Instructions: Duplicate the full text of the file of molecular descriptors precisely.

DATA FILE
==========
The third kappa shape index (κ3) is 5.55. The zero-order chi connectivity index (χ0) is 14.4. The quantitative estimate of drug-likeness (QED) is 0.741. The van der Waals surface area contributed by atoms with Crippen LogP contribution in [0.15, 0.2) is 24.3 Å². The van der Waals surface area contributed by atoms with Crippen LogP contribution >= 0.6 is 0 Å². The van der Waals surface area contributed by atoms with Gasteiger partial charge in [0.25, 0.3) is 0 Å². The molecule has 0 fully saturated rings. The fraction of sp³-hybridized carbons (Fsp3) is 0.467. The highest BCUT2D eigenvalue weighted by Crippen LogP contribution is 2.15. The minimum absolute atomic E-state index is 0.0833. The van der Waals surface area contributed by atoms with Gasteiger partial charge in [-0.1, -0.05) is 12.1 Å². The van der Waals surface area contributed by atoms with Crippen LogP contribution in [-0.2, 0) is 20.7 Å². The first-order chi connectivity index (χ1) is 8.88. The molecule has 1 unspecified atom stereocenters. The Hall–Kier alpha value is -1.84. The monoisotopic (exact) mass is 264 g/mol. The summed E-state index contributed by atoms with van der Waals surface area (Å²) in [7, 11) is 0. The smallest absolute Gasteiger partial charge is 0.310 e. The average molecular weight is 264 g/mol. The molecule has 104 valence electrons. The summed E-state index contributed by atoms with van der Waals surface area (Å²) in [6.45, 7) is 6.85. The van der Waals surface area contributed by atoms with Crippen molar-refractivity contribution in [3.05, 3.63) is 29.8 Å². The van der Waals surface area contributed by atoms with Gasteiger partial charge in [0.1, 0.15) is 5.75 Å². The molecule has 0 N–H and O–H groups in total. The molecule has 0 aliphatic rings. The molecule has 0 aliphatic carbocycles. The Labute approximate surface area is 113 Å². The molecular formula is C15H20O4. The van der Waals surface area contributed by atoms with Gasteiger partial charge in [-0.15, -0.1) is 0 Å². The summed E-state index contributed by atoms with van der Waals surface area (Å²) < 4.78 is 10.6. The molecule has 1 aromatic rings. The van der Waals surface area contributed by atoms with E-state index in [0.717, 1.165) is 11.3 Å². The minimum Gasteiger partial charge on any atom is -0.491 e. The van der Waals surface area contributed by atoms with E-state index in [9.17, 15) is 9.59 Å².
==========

The third kappa shape index (κ3) is 5.55. The zero-order chi connectivity index (χ0) is 14.4. The quantitative estimate of drug-likeness (QED) is 0.741. The van der Waals surface area contributed by atoms with Crippen LogP contribution in [0.15, 0.2) is 24.3 Å². The van der Waals surface area contributed by atoms with Crippen LogP contribution >= 0.6 is 0 Å². The van der Waals surface area contributed by atoms with Gasteiger partial charge in [0.25, 0.3) is 0 Å². The molecule has 0 fully saturated rings. The fraction of sp³-hybridized carbons (Fsp3) is 0.467. The highest BCUT2D eigenvalue weighted by Crippen LogP contribution is 2.15. The minimum absolute atomic E-state index is 0.0833. The van der Waals surface area contributed by atoms with Gasteiger partial charge in [-0.1, -0.05) is 12.1 Å². The van der Waals surface area contributed by atoms with Crippen LogP contribution in [-0.2, 0) is 20.7 Å². The first-order chi connectivity index (χ1) is 8.88. The molecule has 1 unspecified atom stereocenters. The Hall–Kier alpha value is -1.84. The monoisotopic (exact) mass is 264 g/mol. The summed E-state index contributed by atoms with van der Waals surface area (Å²) in [7, 11) is 0. The smallest absolute Gasteiger partial charge is 0.310 e. The average molecular weight is 264 g/mol. The molecule has 104 valence electrons. The summed E-state index contributed by atoms with van der Waals surface area (Å²) in [6.45, 7) is 6.85. The van der Waals surface area contributed by atoms with Crippen molar-refractivity contribution in [3.05, 3.63) is 29.8 Å². The van der Waals surface area contributed by atoms with Gasteiger partial charge in [0.1, 0.15) is 5.75 Å². The molecule has 0 N–H and O–H groups in total. The molecule has 0 aliphatic rings. The molecule has 0 aliphatic carbocycles. The Labute approximate surface area is 113 Å². The molecular formula is C15H20O4. The van der Waals surface area contributed by atoms with Gasteiger partial charge in [-0.15, -0.1) is 0 Å². The summed E-state index contributed by atoms with van der Waals surface area (Å²) < 4.78 is 10.6. The molecule has 1 aromatic rings. The van der Waals surface area contributed by atoms with E-state index in [0.717, 1.165) is 11.3 Å². The minimum Gasteiger partial charge on any atom is -0.491 e. The van der Waals surface area contributed by atoms with E-state index in [9.17, 15) is 9.59 Å².